I need to buy a new GPS, but I’ve been putting it off. The more they “fix” the GPS maps, the harder it gets to actually find the location to which you are trying to go. GPS’s are great for long, interstate drives and arriving in a neat suburb. On the other hand, when we used to drive up to Jackman, Maine, at some point the GPS would say “no directions are available for this area.” You’re on your own and good luck. Watch out for moose.

I suppose it’s like all other software,  upgrades usually don’t improve the product. After you’ve bought a new one, you wish you’d kept the old one, even if it is inaccurate. They now have so many traffic cams in cities and suburbs so a GPS can (and does) read the wrong input. Sometimes, it shows us driving down the Charles River.

Also, for reasons best known to their designers, no matter what settings you input, they will try to send you by their idea of “the shortest route” as opposed to the route that will get you there safely and quickly.

In other words, upgrades aren’t. Moral? If the old one works, keep it until it dies. Then buy a cheap one without all the frills. It’s the maps you need, not the radio.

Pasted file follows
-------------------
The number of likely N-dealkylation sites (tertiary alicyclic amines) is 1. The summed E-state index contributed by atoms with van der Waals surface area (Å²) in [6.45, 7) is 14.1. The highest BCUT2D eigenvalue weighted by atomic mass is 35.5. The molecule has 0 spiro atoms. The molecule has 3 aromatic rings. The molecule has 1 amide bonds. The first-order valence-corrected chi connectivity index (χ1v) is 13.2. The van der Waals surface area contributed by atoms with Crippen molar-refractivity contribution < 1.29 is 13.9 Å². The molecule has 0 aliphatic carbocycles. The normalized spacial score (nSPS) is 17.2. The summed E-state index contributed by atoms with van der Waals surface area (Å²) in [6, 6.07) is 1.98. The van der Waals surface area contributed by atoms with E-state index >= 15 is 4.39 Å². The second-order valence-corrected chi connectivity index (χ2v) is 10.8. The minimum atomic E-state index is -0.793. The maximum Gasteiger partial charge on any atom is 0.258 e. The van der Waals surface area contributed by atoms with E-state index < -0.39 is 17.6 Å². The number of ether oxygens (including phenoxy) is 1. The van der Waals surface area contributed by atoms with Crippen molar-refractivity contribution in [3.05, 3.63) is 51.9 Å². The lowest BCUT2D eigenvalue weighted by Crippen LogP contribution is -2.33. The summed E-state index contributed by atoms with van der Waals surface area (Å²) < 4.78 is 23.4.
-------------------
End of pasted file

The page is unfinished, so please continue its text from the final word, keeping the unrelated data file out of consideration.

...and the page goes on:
WHERE IS STEVE McQUEEN WHEN I REALLY NEED HIM? – Garry Armstrong

It must be payback. Karma, hubris – or both.

For more than 30 years, I drove a succession of fully loaded convertibles with Steve McQueen in my brain. Once, I was racing to a story in the dead of night when a State Trooper pulled me over. He asked the traditional question. He smiled when I told him I was heading to a fire. After being cautioned to drive responsibly, I sped on to the scene. Steve McQueen was with me.

Nothing fazed me. Not Boston crazies or New York cabbies. Oh, hubris!

My convertible days are behind me. Thanks to retirement, an income adjusted to social security, “wonderful” pensions and too many tickets from my Steve McQueen days, I drive like a normal guy, more or less. You’d think I’d paid my dues, atoned for my sins.

Not hardly, Pilgrim.

I’ll admit I still drive too fast, even if I’m doing the speed limit. That’s because I wasn’t born in the Valley and I don’t have Valley in my blood, so to speak. You see, in the Valley, driving is a leisurely business. Very leisurely. Twenty miles an hour is fast for a lot of our local people and not only in school areas. We are talking normal stretches of road with no special considerations or construction.